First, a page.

I then showed off my favorite feature, UNDO and REDO. I know it seems small but the UNDO in 2005 reloaded entire reports and took forever to do, now there is a real instance UNDO!

We’ve been Robbed

Next I went into what had been taken out… sort of Smile First was the data tab (missing highlighted in red below) which has moved to it’s own window. It feels so much slicker there! And then I spoken about the fact Table, Matrix and List were gone and what the table, matrix and list tools are now! I won’t retell the story on that because Teo Lachev has a better description at his blog.


Pretty Pictures

From there I moved into showing off the new Dundas based charting and gauge controls which make your reports look super slick and demo'd why gauges are great for showing multiple pieces of data at the same time (in my demo the distance and time of my exercising):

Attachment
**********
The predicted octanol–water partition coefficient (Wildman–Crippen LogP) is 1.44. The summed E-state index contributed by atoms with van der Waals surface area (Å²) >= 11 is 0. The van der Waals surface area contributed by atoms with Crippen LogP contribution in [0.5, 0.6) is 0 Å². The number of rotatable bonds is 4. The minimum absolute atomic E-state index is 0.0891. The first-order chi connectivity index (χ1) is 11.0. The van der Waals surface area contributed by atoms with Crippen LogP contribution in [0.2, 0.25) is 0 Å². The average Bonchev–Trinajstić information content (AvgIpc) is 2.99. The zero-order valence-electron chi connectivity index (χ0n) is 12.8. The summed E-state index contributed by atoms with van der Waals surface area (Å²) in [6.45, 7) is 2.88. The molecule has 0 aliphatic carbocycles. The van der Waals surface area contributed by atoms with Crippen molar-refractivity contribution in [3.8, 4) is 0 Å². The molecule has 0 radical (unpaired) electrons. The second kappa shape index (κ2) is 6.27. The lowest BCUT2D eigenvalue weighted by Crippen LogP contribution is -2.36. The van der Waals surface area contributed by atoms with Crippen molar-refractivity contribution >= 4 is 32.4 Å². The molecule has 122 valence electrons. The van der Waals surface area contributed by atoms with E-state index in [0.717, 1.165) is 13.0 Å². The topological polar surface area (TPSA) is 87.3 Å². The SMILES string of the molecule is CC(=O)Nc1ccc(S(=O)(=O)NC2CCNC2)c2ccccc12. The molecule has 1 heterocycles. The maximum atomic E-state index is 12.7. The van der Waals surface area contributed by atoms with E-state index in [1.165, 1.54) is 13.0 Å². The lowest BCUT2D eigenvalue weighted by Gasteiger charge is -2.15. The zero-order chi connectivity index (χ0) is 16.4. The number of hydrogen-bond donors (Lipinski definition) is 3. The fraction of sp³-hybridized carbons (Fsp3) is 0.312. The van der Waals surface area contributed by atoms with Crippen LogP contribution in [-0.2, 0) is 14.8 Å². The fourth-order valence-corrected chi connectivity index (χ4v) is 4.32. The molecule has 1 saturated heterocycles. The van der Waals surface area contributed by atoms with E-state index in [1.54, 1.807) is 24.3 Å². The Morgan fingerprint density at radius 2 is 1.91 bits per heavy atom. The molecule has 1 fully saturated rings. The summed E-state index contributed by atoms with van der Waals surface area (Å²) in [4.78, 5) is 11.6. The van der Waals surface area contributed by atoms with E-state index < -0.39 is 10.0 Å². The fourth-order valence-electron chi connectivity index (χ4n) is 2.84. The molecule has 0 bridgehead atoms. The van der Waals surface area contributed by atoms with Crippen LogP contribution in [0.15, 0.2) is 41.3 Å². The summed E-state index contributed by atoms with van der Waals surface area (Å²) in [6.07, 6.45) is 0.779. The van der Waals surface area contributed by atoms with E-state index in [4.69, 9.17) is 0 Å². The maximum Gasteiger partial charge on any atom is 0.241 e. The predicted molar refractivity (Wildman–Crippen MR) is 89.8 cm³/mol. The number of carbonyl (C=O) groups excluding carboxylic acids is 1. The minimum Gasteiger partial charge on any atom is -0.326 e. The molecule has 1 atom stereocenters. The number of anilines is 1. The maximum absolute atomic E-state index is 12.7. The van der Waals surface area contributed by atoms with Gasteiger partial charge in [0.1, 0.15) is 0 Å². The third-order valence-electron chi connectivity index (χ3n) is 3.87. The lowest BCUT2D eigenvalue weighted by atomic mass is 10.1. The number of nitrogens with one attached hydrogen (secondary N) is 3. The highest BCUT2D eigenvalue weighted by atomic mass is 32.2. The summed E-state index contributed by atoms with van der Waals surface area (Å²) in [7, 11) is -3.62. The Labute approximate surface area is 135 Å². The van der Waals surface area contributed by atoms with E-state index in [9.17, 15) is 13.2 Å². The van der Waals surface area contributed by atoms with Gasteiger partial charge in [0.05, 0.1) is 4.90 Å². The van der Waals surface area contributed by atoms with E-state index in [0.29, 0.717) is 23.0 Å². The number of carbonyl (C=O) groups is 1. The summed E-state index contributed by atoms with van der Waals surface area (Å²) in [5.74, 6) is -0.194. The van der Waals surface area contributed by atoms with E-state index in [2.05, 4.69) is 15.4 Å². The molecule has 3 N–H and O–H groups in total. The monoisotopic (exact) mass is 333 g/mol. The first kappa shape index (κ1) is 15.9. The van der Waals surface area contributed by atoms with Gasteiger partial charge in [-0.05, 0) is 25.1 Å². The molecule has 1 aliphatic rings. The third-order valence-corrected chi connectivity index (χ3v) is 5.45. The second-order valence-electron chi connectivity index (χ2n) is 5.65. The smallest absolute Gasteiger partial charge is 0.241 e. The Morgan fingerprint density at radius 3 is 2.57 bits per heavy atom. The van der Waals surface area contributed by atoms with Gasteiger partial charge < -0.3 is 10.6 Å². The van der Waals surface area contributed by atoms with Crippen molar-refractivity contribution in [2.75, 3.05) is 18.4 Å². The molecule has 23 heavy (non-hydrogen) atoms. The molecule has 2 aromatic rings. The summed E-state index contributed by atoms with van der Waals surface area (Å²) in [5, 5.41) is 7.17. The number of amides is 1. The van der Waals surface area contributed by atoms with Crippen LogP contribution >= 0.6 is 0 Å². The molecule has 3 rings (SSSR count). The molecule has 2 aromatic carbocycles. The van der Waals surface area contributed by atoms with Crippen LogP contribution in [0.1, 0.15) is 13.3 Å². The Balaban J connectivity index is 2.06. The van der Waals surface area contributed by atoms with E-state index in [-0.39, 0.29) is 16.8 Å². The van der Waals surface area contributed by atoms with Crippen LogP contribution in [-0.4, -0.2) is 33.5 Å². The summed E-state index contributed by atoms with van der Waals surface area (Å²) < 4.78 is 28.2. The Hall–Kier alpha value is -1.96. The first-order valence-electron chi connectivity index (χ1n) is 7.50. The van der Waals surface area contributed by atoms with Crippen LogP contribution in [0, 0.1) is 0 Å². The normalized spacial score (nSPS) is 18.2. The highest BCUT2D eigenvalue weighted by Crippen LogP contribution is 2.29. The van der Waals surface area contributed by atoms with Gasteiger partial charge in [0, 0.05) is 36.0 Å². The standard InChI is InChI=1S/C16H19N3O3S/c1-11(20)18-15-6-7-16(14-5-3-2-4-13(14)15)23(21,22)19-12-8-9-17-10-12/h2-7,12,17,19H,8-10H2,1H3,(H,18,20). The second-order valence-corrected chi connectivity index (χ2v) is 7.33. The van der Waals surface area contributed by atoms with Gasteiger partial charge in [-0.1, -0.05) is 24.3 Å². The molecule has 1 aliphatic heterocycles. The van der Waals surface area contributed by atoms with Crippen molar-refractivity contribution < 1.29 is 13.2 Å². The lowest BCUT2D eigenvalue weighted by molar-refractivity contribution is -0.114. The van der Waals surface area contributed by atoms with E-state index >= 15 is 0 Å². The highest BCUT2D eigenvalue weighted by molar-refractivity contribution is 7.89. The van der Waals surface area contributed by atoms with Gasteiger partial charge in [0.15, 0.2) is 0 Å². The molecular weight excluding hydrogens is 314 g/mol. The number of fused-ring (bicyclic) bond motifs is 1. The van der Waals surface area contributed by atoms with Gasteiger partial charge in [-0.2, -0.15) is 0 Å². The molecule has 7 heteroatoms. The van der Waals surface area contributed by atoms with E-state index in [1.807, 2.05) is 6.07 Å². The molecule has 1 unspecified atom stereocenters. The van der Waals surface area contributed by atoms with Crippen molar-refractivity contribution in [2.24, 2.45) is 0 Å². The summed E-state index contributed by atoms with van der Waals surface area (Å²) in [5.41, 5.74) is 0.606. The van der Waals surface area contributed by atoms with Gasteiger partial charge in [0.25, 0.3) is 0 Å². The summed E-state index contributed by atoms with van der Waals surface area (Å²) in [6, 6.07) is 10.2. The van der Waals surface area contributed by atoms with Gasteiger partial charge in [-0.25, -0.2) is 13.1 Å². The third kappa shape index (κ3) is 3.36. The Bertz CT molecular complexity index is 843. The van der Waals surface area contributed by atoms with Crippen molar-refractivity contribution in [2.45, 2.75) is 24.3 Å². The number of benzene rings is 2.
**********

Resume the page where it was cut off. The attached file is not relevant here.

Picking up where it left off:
The Boring Slide

Lastly I ended with a “slide” on things I couldn’t demo but are noteworthy and I included a smiley rating scale on how noteworthy they are:


  • No More IIS: SRS 2008 no longer requires IIS to run! It actually has it’s own web server and this means that not only does it scale better, it also is a true middle tier application.
  • Memory Management: Because SRS 2008 is in charge of everything now and not needing IIS, you can limit how much RAM is used!
  • Data Driven to SharePoint: You can now use a data driven subscription (i.e. one which is based on data in the DB) to publish to SharePoint.